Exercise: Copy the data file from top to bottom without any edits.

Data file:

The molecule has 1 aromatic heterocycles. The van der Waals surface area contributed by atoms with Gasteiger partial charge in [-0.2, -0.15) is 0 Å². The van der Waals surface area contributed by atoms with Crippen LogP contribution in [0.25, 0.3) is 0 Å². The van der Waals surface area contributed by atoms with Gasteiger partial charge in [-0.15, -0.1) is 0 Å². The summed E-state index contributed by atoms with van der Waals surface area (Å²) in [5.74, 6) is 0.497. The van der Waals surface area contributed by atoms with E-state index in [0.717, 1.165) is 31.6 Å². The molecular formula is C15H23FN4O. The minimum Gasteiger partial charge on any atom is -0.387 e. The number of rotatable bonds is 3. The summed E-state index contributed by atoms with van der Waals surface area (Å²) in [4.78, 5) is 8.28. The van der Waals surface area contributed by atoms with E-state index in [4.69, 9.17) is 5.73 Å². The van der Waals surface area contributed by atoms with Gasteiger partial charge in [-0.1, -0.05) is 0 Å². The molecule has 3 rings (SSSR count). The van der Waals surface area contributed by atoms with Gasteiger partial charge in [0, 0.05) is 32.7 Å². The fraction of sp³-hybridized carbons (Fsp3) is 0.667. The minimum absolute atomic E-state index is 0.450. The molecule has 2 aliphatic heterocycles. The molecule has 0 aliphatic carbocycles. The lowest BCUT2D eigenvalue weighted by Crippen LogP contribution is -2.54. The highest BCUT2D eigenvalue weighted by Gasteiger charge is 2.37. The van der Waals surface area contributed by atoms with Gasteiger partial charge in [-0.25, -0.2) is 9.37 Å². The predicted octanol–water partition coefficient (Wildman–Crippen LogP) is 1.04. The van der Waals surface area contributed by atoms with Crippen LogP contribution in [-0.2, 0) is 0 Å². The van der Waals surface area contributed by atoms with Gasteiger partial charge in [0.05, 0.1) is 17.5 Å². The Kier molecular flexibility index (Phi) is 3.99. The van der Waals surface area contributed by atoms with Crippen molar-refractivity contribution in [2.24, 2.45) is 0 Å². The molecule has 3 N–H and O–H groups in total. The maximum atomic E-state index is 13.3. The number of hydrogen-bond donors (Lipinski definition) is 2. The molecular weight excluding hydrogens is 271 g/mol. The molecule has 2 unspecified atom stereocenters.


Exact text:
The molecule has 1 aromatic heterocycles. The van der Waals surface area contributed by atoms with Gasteiger partial charge in [-0.2, -0.15) is 0 Å². The van der Waals surface area contributed by atoms with Crippen LogP contribution in [0.25, 0.3) is 0 Å². The van der Waals surface area contributed by atoms with Gasteiger partial charge in [-0.15, -0.1) is 0 Å². The summed E-state index contributed by atoms with van der Waals surface area (Å²) in [5.74, 6) is 0.497. The van der Waals surface area contributed by atoms with E-state index in [0.717, 1.165) is 31.6 Å². The molecular formula is C15H23FN4O. The minimum Gasteiger partial charge on any atom is -0.387 e. The number of rotatable bonds is 3. The summed E-state index contributed by atoms with van der Waals surface area (Å²) in [4.78, 5) is 8.28. The van der Waals surface area contributed by atoms with E-state index in [4.69, 9.17) is 5.73 Å². The van der Waals surface area contributed by atoms with Gasteiger partial charge in [-0.1, -0.05) is 0 Å². The molecule has 3 rings (SSSR count). The van der Waals surface area contributed by atoms with Gasteiger partial charge in [0, 0.05) is 32.7 Å². The fraction of sp³-hybridized carbons (Fsp3) is 0.667. The minimum absolute atomic E-state index is 0.450. The molecule has 2 aliphatic heterocycles. The molecule has 0 aliphatic carbocycles. The lowest BCUT2D eigenvalue weighted by Crippen LogP contribution is -2.54. The highest BCUT2D eigenvalue weighted by Gasteiger charge is 2.37. The van der Waals surface area contributed by atoms with Gasteiger partial charge in [-0.25, -0.2) is 9.37 Å². The predicted octanol–water partition coefficient (Wildman–Crippen LogP) is 1.04. The van der Waals surface area contributed by atoms with Crippen LogP contribution in [-0.2, 0) is 0 Å². The van der Waals surface area contributed by atoms with Gasteiger partial charge in [0.05, 0.1) is 17.5 Å². The Kier molecular flexibility index (Phi) is 3.99. The van der Waals surface area contributed by atoms with Crippen molar-refractivity contribution in [2.24, 2.45) is 0 Å². The molecule has 3 N–H and O–H groups in total. The maximum atomic E-state index is 13.3. The number of hydrogen-bond donors (Lipinski definition) is 2. The molecular weight excluding hydrogens is 271 g/mol. The molecule has 2 unspecified atom stereocenters.